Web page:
Some time ago we changed our name. Companies change their names, for various reasons. It seems everyone understands that, except the biggest “business” social network, LinkedIn.
Update: After we published this article, LinkedIn resolved our case. Read at the bottom.
When a company changes its name, it has to change profiles on social media. No big deal, you need to change the name, URL/username, descriptions, cover and profile photos… Recently, we needed to do the same thing. And we had (almost) no problems with that. Instagram, Twitter, Dribble, Behance… everything went well. We just had to wait 3 days for a Facebook to change the name of our page.
But LinkedIn proved to be a real pain in the a*s. Here is a excerpt from Company Name Change Requirements:
Company names can only be modified if the change is minimal, otherwise the profiles of LinkedIn members who are currently listed as employees of your company could be affected.
For example: Company Name Inc. can be changed to Company Name LLC. However, it cannot be changed to something completely different such as Business Name Inc.
If the company is being rebranded and you require a completely different name, we recommend creating a new Company Page. Before creating a new page, make sure you meet our requirements to add a Company Page and make sure that your new company name doesn’t already have a page that exists.
Important: It is not possible to move Followers between different pages, so we recommend posting a company update to let your existing Followers know that a new page has been created.
What this basically means is you have to create new LinkedIn page for you business and you loose all your previous followers. WHAT?! But it’s the same company, same people, same services, same everything… except we have a new brand. No matter what, you have to create a new page name and start from scratch.
OK, let’s create a new page
When googled a little bit and realized we can’t do much, we need to create a new page name. We tried, but we got an error:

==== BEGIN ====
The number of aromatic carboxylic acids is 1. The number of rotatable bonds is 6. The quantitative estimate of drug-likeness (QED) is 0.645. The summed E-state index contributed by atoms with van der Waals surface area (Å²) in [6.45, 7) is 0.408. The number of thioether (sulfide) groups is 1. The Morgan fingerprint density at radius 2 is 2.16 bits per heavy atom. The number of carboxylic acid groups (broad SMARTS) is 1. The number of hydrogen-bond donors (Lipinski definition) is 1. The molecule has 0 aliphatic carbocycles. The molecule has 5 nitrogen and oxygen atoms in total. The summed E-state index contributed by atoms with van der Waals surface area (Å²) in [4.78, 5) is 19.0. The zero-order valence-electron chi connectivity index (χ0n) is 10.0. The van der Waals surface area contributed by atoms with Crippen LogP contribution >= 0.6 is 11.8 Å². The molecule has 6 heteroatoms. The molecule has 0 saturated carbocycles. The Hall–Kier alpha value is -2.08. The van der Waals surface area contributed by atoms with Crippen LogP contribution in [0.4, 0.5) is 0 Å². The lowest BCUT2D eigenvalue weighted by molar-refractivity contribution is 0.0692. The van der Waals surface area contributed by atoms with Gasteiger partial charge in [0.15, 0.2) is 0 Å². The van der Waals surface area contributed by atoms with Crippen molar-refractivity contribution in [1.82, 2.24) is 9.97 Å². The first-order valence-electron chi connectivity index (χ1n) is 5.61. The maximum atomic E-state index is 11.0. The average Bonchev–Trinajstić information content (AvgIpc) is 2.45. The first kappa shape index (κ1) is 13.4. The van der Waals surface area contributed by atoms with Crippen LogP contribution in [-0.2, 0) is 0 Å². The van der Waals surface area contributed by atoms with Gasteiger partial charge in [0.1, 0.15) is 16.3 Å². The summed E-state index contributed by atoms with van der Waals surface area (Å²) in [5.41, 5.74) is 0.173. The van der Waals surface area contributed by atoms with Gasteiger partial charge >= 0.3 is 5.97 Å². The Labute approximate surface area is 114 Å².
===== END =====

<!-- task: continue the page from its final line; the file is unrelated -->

I searched for Kontra and found this page, for an organization from different country. This is the email I sent:
Hello, we have a company page https://www.linkedin.com/company-beta/2401089/ . After 5 years, we changed the name of a company to Kontra http://www.media-marketing.com/en/news/akcija-becomes-kontra-full-service-digital-agency/ . I cannot say how stupid is not to be able to change the page name, so we have to create a new page :-/. But even when I try to create a new page and start all over, I get an error message attached. This Kontra has nothing to do with us, it is completely possible that two organizations from different countries have the same name. What should we do?
This is their reply:
Thanks for your interest in our Company Page feature. Because different companies may share a common name, a unique company name is required to set up each Company Page. If a page already exists using your company’s name, alter the name slightly by adding something like a town, state, “INC”, “LLC” or “by owner”. This will help to clarify a difference between the two companies and should allow you to create your Company Page.
Ilija, if you’re still unable to create a Company Page using my recommendations listed above, please let me know.
- What to do with old company page? Do we delete it?
- What about founding date of this new brand, is it 2011. when we started our agency or 2017. when we rebranded ourselves?
- What about our personal profile, am I CEO at Kontra from 2011. or from 2017.?
I can’t believe nobody at LinkedIn thought about this. Microsoft, you paid $26.2 billion for this network, is there someone smart enough to realize they need to change this?
Update March 3rd, 2017.
After we published this post, thing got escalated quickly. We got an email from one of the Senior Executive Escalations Specialists at LinkedIn offering her assistance. After a couple of emails, we got what we wanted (and what is “normal”): our old page name has been changed to Kontra and we kept all our followers. Follow us here.
Good thing: We got what we wanted, LinkedIn listens to its customers.
Bad thing: This could be a lot easier.